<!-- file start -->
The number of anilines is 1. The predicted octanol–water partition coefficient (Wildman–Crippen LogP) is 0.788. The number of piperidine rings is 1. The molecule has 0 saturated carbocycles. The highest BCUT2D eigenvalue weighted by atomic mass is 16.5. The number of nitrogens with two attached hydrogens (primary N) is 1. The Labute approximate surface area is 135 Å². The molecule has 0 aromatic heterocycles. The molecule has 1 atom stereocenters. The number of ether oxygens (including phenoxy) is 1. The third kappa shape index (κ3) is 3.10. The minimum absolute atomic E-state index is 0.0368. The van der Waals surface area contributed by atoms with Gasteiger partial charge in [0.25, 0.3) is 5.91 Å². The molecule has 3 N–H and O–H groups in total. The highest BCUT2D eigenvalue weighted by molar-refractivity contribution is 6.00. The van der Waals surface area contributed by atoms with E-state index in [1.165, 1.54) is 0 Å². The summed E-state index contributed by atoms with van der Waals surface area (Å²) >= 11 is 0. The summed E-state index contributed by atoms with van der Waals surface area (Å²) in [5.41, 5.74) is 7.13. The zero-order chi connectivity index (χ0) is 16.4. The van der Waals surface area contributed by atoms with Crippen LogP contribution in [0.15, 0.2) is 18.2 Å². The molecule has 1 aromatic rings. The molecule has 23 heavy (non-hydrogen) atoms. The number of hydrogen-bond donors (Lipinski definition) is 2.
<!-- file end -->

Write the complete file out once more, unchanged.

The number of anilines is 1. The predicted octanol–water partition coefficient (Wildman–Crippen LogP) is 0.788. The number of piperidine rings is 1. The molecule has 0 saturated carbocycles. The highest BCUT2D eigenvalue weighted by atomic mass is 16.5. The number of nitrogens with two attached hydrogens (primary N) is 1. The Labute approximate surface area is 135 Å². The molecule has 0 aromatic heterocycles. The molecule has 1 atom stereocenters. The number of ether oxygens (including phenoxy) is 1. The third kappa shape index (κ3) is 3.10. The minimum absolute atomic E-state index is 0.0368. The van der Waals surface area contributed by atoms with Gasteiger partial charge in [0.25, 0.3) is 5.91 Å². The molecule has 3 N–H and O–H groups in total. The highest BCUT2D eigenvalue weighted by molar-refractivity contribution is 6.00. The van der Waals surface area contributed by atoms with E-state index in [1.165, 1.54) is 0 Å². The summed E-state index contributed by atoms with van der Waals surface area (Å²) >= 11 is 0. The summed E-state index contributed by atoms with van der Waals surface area (Å²) in [5.41, 5.74) is 7.13. The zero-order chi connectivity index (χ0) is 16.4. The van der Waals surface area contributed by atoms with Crippen LogP contribution in [0.15, 0.2) is 18.2 Å². The molecule has 1 aromatic rings. The molecule has 23 heavy (non-hydrogen) atoms. The number of hydrogen-bond donors (Lipinski definition) is 2.